TREASURE ISLAND — Coastal management expert Robert Young got a close look Friday at this city's wide sandy beaches — and didn't like what he saw.
"It is being too heavily utilized with parking and driving," he said, looking at the numerous tire tracks on the beachfront south of the Thunderbird Beach Resort, where 14 carnivals and festivals are held. "This is really unusual activity for a beach."
Yet as he looked northward, where undulating dunes and sea oats continue to grow, he got excited.
"There are not many places in Florida where dunes are self-establishing," Young said. "This is amazing."
Young, a professor of coastal geology at Western Carolina University and director of the Program for the Study of Developed Shorelines, was paid to examine the island's shoreline by three hoteliers who are suing the city. The hotel owners argue that continued use of the beachfront for festivals and the parking and driving they create is destroying the natural beauty of the area and hurting their businesses.
Young, who says he tries to stay out of the local politics of beach management, says Treasure Island, with its wide beachfront, is in a unique situation. It can promote dune growth, which acts as stabilizers, erosion protection and storm buffers.
Million of dollars in federal, state and county funds have been used over the years for renourishment projects with the main goal of storm protection to save homes and properties, he said.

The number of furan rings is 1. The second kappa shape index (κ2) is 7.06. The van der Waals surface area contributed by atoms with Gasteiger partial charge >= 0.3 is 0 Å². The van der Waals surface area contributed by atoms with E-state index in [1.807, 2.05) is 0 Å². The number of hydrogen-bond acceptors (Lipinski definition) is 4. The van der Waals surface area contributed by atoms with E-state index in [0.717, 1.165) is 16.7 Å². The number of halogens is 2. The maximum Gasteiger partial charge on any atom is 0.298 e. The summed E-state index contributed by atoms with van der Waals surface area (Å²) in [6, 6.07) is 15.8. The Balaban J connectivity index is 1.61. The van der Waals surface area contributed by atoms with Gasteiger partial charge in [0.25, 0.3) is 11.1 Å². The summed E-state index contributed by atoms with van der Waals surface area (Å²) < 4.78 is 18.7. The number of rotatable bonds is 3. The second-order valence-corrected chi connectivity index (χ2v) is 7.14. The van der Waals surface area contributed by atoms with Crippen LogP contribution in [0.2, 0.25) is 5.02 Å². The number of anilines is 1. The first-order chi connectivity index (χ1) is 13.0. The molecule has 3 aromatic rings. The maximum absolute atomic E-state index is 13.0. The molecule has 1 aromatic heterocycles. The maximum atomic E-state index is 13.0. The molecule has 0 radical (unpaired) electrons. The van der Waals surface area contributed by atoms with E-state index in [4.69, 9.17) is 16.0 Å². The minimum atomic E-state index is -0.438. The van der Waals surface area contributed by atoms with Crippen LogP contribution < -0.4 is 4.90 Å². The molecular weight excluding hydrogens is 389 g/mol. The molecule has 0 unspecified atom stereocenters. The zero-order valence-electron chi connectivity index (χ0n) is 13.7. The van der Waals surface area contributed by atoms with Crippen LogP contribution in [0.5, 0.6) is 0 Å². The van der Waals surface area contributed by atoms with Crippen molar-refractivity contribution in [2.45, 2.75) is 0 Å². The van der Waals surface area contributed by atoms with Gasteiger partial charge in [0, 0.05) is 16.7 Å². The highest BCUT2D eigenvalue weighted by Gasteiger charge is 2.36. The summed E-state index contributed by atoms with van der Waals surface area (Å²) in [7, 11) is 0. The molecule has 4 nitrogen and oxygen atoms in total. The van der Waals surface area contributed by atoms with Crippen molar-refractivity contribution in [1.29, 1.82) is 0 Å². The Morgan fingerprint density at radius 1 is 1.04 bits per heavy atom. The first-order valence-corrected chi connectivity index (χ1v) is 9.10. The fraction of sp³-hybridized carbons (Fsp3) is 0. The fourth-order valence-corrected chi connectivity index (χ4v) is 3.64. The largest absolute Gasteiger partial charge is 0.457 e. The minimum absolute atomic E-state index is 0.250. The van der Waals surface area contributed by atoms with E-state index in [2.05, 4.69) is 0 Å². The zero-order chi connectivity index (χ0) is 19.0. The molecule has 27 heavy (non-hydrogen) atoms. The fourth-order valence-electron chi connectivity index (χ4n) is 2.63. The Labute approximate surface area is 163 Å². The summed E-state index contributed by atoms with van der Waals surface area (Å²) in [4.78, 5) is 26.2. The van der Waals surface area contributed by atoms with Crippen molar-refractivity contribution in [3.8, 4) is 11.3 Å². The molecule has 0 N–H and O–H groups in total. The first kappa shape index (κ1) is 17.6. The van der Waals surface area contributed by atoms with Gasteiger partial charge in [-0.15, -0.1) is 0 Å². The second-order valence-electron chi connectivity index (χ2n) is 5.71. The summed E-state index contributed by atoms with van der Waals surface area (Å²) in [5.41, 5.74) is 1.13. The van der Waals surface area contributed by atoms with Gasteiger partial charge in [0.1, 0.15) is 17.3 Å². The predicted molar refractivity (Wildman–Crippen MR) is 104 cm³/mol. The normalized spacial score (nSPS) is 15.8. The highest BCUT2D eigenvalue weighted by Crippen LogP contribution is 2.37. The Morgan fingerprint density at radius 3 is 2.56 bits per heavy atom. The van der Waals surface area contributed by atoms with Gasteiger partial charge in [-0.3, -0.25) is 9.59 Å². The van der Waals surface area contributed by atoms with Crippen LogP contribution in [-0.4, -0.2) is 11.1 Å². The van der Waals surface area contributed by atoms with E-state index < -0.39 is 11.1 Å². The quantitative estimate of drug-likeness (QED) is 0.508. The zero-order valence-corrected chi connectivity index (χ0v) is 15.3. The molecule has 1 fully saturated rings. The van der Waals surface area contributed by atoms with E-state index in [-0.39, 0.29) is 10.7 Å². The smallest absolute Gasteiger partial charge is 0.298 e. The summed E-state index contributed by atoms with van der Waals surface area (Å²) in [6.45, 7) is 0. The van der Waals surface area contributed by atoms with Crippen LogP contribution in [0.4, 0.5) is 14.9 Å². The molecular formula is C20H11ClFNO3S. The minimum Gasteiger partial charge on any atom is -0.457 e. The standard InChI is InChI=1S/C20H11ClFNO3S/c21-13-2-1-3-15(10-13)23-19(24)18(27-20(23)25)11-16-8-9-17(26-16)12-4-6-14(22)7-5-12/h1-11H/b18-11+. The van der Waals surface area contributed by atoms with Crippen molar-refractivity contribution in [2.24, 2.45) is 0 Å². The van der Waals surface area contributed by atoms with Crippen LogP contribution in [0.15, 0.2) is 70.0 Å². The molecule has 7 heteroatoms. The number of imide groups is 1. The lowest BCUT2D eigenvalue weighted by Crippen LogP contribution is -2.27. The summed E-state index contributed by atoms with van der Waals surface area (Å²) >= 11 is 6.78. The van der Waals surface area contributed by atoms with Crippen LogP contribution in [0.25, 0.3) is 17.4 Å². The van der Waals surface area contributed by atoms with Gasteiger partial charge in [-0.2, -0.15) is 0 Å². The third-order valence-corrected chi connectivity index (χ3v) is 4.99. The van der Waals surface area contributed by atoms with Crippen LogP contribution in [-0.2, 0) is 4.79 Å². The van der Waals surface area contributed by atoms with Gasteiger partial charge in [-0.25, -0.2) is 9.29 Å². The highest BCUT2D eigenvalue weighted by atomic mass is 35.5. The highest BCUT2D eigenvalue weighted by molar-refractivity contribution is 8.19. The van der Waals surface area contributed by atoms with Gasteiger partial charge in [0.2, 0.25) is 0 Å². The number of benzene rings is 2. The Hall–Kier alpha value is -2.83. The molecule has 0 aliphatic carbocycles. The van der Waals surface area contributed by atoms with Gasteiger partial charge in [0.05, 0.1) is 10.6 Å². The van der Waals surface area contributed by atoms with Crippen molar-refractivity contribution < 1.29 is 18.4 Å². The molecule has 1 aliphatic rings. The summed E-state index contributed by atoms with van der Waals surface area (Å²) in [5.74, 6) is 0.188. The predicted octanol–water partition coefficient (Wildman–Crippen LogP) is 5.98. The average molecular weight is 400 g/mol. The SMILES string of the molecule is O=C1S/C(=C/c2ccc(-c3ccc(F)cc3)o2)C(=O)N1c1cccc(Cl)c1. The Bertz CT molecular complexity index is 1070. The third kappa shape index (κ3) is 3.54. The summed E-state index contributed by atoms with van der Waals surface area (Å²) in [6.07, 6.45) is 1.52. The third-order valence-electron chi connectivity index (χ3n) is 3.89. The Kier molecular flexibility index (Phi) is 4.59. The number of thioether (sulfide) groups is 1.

"Yet here," Young said, pointing to the flat beach area without dunes, "they are preventing the primary benefits from happening. They are defeating the purpose of the public expenditures."
The Thunderbird Beach Resort, Windjammer Resort Motel and the Page Terrace Motel have filed a motion for summary judgment in the lawsuit, which is expected to be heard April 16.
They also have challenged the Department of Environmental Protection's permitting of city beach events. The yearly Rotary Club festival, normally held in March on the beachfront, has been moved to a city park.
City officials contend no proof has been presented of beach damage as a result of festivals.
"The city has not received one iota of evidence of any harm to the beach," said city attorney Maura Kiefer. "The city is always concerned with the conservation and preservation of its beach."
Mayor Robert Minning, former head of the city's beach stewardship committee, said that in 2009 the city received a petition signed by hotel owners — including the three involved in the current lawsuit — wanting the city to rake the entire beach and keep the current dunes from growing.
"If these folks had had their way then, the dunes we now have wouldn't have happened," Minning said.
Hotel owners were surveyed by the city about whether they wanted an extensive dune system and the only one to agree was the Bilmar Hotel, he said.
The city did establish a 10- to 15-foot no-rake zone around existing dunes and is working to establish a corridor that would restrict traffic on the beach to a smaller area, Minning said.
Young believes there is a way to use the beach for recreation purposes and still have a vibrant dune system.
"But not at the level they are using it now," he said.